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How to Target Qualaroo to URLs Containing Complex Paths and Query Strings

Our customers often tell us that the ability to target the right customer in the right context is one of the things they value most about Qualaroo.  Generally, URL targeting is one of our simplest forms of targeting we offer.  It lets you quickly and easily configure on which page of your site your survey or Nudge™ will appear.  But occasionally pages have more complex URL structures where our standard URL targeting is insufficient.

For example, a large retailer wanted to survey users browsing the lists of products in a category, but not the pages containing individual product descriptions.  We could not support this scenario.  Also, an agency wanted to target a Nudge™ to a shopping cart page that contains a promotion code.  However, this was not possible with our standard targeting, because each promotion code changes the page URL.

Fortunately, Qualaroo now offers a flexible solution for these situations.  Customers can specify a regular expression as a URL targeting criterion (a good tutorial can be found at  https://www.regular-expressions.info/).

How it Works

For the promotion example we mentioned earlier, suppose that the marketing team wish to target a Nudge™ to any shopping cart page that has a promo code.  The relevant URL might be of the following form:


Further, let’s say that the development team wish to test their Qualaroo Nudge™ in the staging environment first, before deploying it to production.  Assuming that the staging site is deployed on staging.company.com, the target URL becomes:


With these requirements, the regular expression that will match any URL in the staging environment of company.com and containing a promotion code is:


We start with the beginning of the pattern (“^”), then follow it with an optional “https://” or “https://”, then the add the staging domain, followed by the cart section (“staging.company.com/section/cart”).  Next, we specify the query string character (“?”) and the pattern for the promotion code (“promo=”).  After that, we allow an optional promotion code containing any characters.  If needed, the promo code could be further restricted (e.g., to start with a letter and contain only letters and digits).  Finally, we finish with the ending of the pattern (“$”).


More Tricks

Even more advanced pattern matches are supported.  Suppose you have an ecommerce site with numerous listings in multiple categories: for example, dog beds, dog crates, and dog food are some of the product categories you have on your site.  The site structure for this (fictitious) dog care site might look something like this:










The URL patterns are: https://dogmart.com/product_type.html for the section pages and https://dogmart.com/item####-brand_name.html for the product detail pages.

Let’s say that you want to display a Nudge™ to users who are browsing any of the section pages of your site (e.g., /dog-food.html), but refrain from prompting people who land on the individual product (“unique item”) pages (e.g., /item2468-natural-balance.html).

The negative lookahead construct of Regular Expressions is indispensable when you want to match something not followed by something else.  Here is the pattern that would work well for our example:


We start with the beginning of the pattern (“^”), followed by zero or more occurrences of any character, and then the forward slash (“/”).  After that, we allow for zero or more sets containing regular word characters or a hyphen, followed by another forward slash.  So far, this pattern will match any characters preceding either a section page (e.g., dog-food.html) or a product page (e.g., item2468-natural-balance.html).  Next, per our requirement of where the Nudge™ should be shown, we specify the pattern that must not be matched.  This is the word “item” between the delimiters “(?!” and “)”.  The latter pair  denotes the “negative lookahead”.  We finish the pattern with zero or more sets containing word characters or a hyphen and finally “.html” so as to ensure that section pages are allowed.  We conclude with the ending of the pattern (“$”).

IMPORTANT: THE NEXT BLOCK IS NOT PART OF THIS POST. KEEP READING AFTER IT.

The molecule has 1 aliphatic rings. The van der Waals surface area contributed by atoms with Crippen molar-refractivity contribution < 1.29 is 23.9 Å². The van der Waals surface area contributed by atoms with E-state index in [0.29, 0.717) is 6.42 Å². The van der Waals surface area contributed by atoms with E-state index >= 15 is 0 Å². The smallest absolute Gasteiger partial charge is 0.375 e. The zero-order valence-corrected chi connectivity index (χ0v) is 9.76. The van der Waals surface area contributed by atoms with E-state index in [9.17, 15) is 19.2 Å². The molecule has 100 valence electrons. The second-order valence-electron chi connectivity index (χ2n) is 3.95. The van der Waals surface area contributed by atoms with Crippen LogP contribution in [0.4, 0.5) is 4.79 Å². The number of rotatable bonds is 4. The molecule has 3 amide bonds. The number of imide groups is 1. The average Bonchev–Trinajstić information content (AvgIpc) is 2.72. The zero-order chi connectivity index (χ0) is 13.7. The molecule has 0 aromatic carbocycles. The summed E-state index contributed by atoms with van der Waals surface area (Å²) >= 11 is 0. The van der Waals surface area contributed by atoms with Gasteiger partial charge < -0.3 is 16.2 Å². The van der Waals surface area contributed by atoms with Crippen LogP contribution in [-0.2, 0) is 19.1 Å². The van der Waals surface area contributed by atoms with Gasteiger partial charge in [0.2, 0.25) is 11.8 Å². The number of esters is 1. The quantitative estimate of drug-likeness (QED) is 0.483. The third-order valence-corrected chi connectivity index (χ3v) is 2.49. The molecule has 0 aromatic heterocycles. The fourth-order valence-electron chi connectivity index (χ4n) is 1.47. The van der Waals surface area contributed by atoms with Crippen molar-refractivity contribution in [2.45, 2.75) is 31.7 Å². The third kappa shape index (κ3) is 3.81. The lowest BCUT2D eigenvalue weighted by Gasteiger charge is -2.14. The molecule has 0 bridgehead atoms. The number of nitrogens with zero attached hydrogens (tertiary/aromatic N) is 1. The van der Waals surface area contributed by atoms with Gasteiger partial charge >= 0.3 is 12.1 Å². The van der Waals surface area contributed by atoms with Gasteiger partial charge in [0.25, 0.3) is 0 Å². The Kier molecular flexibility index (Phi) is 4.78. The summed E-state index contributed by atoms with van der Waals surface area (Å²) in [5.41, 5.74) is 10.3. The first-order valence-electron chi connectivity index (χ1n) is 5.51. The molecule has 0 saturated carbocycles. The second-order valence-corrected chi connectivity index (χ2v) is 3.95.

Depending on the structure of your site, a slightly simpler pattern //[w-]*/(?!itemd*)[w-]*.html/ may yield equivalent results.

Please note that the characters ., |, (, ), [, ], {, }, +, , /, ^, $, *, and ? are special, because they are part of Regular Expressions syntax.  Hence, in our examples, we “escape” their occurrences with the special character “” (the backward slash).

Lastly, when working with Regular Expressions, always experiment and test!


This feature is available in our  Small Business and Professional plans.  The plans come with a 30 day free trial – please feel free to sign up and contact us at support@qualaroo.com to enable this feature for you.  If you are already on one of these plans, just email support if you would like to give it a try.

Once enabled, you will see an additional field in the Qualaroo Configuration screen (part of the Administration UI), where you can paste a regular expression.  Qualaroo supports the standard Regular Expressions format, where the pattern must begin and end with the forward slash character (“/”).  Any legal regular expression pattern can be placed between the forward slashes as long as it contains your site’s domain.


During our ongoing work at Qualaroo with large businesses and agencies, it became apparent that complex websites require much more flexible URL targeting than the standard selections, such as domain and path.  Regular Expressions is the most general pattern matching mechanism, and it is now available to Qualaroo customers as part of our Small Business and Professional plans.

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